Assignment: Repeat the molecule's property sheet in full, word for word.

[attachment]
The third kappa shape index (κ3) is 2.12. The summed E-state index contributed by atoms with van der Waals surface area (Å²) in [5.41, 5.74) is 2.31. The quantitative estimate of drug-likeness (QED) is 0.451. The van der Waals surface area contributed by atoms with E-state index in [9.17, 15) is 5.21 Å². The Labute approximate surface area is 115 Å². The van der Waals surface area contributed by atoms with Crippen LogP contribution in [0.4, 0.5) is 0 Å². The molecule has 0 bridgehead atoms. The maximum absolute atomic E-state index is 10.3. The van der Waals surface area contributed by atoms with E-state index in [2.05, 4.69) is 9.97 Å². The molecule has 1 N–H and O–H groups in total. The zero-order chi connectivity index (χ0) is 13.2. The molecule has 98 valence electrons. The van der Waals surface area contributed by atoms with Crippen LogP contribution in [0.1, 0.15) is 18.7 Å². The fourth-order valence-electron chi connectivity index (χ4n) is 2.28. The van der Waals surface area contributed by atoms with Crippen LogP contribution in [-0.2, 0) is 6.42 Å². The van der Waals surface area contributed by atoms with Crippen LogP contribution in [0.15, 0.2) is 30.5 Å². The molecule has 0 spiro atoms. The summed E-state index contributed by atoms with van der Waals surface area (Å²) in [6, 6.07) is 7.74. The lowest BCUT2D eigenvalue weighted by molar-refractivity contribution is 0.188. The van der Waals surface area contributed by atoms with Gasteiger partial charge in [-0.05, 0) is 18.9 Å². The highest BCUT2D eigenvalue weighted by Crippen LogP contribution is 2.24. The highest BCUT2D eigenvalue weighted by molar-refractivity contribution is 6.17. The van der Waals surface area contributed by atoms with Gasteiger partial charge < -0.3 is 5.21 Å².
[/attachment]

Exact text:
The third kappa shape index (κ3) is 2.12. The summed E-state index contributed by atoms with van der Waals surface area (Å²) in [5.41, 5.74) is 2.31. The quantitative estimate of drug-likeness (QED) is 0.451. The van der Waals surface area contributed by atoms with E-state index in [9.17, 15) is 5.21 Å². The Labute approximate surface area is 115 Å². The van der Waals surface area contributed by atoms with Crippen LogP contribution in [0.4, 0.5) is 0 Å². The molecule has 0 bridgehead atoms. The maximum absolute atomic E-state index is 10.3. The van der Waals surface area contributed by atoms with E-state index in [2.05, 4.69) is 9.97 Å². The molecule has 1 N–H and O–H groups in total. The zero-order chi connectivity index (χ0) is 13.2. The molecule has 98 valence electrons. The van der Waals surface area contributed by atoms with Crippen LogP contribution in [0.1, 0.15) is 18.7 Å². The fourth-order valence-electron chi connectivity index (χ4n) is 2.28. The van der Waals surface area contributed by atoms with Crippen LogP contribution in [-0.2, 0) is 6.42 Å². The van der Waals surface area contributed by atoms with Crippen LogP contribution in [0.15, 0.2) is 30.5 Å². The molecule has 0 spiro atoms. The summed E-state index contributed by atoms with van der Waals surface area (Å²) in [6, 6.07) is 7.74. The lowest BCUT2D eigenvalue weighted by molar-refractivity contribution is 0.188. The van der Waals surface area contributed by atoms with Gasteiger partial charge in [-0.05, 0) is 18.9 Å². The highest BCUT2D eigenvalue weighted by Crippen LogP contribution is 2.24. The highest BCUT2D eigenvalue weighted by molar-refractivity contribution is 6.17. The van der Waals surface area contributed by atoms with Gasteiger partial charge < -0.3 is 5.21 Å².